Do you ever look in the mirror and tell yourself what an amazingly perfect person you are?

  • I doubt it and most often you might be looking at the flaws on your face, those lines of exhaustion or the skin complexion you are not happy with.
  • Try looking in the mirror and just find one thing that you love about yourself and write it down on a post-id note.
  • Doing this every time you look in the mirror, will help you create new neural pathways to look at yourself from a place of positivity and self-acceptance.


4. Outwardly expressing empathy for somebody else

  • Once you have reduced the amount of time that you judge yourself, this will help you have more patience and empathy for other people.

Well, the same applies for how you can think about and consequently treat others.

For example, you may have days where:

  • A little girl or boy might be nasty to your son or daughter at nursery or school,
  • Somebody cuts you off in traffic,
  • Or you see a mum who’s rushing, and their child is throwing themselves on the floor in front of you and it’s delaying you in paying at the shop on your way to work.

Instead of going to judgement about the way the parents are bringing up their children or that the person who cut you off should have known better:

Get curious, and ask yourself:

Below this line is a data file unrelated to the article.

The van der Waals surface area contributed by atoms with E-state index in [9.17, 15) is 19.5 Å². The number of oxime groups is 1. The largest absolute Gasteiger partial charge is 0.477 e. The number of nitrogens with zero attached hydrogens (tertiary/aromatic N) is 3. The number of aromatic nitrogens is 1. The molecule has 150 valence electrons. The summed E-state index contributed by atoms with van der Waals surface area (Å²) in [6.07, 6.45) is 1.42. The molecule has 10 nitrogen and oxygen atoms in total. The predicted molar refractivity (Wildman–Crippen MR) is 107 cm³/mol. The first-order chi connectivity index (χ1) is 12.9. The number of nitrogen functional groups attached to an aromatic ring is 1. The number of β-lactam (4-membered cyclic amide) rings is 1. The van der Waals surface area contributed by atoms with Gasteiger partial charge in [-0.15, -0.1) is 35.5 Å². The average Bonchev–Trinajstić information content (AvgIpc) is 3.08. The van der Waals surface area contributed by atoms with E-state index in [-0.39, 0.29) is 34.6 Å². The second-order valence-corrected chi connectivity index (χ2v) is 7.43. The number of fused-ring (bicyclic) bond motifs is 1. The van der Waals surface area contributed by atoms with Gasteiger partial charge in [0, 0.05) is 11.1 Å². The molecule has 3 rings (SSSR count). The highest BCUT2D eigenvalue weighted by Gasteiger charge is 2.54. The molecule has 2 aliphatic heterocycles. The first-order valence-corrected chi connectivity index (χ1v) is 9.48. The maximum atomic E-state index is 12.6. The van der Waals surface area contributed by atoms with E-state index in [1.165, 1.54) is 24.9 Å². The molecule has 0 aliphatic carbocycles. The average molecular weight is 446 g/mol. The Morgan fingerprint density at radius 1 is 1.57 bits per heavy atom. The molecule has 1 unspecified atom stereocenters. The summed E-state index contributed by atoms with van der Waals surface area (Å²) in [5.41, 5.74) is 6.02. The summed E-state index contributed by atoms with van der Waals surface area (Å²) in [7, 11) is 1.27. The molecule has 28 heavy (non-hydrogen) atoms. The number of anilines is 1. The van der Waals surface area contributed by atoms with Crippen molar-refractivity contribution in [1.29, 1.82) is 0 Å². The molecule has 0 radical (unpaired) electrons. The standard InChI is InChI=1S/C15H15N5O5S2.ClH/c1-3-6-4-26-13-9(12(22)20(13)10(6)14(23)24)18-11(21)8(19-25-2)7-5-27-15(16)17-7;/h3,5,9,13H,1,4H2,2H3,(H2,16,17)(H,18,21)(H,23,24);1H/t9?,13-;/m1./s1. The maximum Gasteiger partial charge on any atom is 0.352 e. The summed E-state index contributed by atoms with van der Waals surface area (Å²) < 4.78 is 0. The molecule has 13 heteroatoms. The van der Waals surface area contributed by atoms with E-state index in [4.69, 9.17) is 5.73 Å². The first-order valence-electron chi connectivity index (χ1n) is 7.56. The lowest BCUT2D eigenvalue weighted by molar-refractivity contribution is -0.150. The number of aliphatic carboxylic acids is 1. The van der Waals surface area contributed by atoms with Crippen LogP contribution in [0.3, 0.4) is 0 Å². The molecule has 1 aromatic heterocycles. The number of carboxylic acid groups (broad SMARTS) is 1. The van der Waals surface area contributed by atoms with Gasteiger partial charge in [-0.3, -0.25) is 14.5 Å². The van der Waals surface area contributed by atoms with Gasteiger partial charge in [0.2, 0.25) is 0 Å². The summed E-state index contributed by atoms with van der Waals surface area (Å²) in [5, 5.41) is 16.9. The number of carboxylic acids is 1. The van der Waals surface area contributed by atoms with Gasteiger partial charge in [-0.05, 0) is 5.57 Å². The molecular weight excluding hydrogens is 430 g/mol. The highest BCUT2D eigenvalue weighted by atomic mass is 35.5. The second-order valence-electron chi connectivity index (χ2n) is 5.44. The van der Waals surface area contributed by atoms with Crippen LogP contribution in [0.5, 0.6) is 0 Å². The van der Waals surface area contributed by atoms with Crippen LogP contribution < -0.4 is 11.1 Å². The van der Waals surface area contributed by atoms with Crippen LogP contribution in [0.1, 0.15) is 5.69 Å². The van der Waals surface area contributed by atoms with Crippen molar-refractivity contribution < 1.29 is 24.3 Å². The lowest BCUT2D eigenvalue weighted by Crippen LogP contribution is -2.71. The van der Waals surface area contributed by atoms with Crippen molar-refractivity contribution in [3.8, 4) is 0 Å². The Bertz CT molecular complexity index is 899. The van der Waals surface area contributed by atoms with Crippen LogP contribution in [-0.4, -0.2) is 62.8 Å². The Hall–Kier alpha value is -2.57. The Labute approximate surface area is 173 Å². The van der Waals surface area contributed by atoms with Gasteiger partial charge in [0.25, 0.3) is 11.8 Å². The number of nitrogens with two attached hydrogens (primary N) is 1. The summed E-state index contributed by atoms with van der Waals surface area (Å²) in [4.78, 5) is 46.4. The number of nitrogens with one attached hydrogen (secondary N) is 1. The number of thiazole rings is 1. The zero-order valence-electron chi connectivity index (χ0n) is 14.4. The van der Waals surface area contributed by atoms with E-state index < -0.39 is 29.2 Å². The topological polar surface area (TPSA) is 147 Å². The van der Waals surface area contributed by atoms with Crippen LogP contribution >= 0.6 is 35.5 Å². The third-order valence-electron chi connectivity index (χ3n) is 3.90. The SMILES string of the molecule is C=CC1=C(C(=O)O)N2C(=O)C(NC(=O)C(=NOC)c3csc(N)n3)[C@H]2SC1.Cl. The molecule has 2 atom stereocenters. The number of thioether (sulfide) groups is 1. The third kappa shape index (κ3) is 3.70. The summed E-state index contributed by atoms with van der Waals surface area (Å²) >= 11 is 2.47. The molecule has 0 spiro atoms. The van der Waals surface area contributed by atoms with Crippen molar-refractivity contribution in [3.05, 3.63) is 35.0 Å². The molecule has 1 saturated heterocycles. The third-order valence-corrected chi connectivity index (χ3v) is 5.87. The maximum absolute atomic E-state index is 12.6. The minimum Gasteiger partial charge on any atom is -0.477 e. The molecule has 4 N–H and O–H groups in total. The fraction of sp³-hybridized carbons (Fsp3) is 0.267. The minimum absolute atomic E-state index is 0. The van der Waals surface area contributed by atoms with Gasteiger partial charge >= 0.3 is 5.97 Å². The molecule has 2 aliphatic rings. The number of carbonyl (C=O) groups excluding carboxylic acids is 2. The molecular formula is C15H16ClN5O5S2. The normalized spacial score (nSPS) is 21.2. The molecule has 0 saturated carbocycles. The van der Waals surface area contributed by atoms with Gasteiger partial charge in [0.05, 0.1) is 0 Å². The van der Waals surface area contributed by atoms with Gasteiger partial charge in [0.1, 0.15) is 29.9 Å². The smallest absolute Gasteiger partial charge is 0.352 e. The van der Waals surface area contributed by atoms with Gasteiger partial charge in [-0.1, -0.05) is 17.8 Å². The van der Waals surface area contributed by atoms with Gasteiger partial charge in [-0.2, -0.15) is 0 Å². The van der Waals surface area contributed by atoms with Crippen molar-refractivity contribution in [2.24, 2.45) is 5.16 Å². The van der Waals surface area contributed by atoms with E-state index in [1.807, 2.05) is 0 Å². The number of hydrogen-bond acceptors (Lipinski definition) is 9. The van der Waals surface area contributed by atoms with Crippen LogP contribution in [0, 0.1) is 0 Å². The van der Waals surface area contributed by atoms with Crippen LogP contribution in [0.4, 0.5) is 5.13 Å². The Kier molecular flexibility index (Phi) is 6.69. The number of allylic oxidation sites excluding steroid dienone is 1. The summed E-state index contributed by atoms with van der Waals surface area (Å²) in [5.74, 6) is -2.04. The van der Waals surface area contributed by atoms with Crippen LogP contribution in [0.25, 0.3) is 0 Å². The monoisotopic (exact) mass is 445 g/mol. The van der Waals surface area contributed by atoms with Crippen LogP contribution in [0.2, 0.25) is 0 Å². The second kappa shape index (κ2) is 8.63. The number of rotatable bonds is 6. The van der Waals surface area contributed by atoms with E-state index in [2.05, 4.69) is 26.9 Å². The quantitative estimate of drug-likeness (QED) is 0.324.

• what type of morning has this person had?
  • what challenges they are going through now?
  • what type of support do they need to help them feel less stressed about the current situation?

Often, it’s only from putting yourself in others’ shoes, can you start to feel more empathy for them and ask them if they need any support.

And from this place of noticing and curiosity can we start to see the whole focus, direction, and positivity about others. As curiosity activates the right hemisphere of our brain focused on relationships and empathy.

Remember we are all human and you will find yourself constantly going into judge mode. The way to continually build your self-command muscles in your brain to help shift it from judgement towards empathy is all about daily practise. I’m still working on my judge but it’s getting easier each day and I’m able to quickly recover and switch to empathy for myself, others, and circumstances.

Contact me if you’d like to find out about how the Motherhood Warrior Mindset 6-week program can empower you to have more days where you love yourself and become more effective.


Photo attribution, RDNE Stock Project, Pexels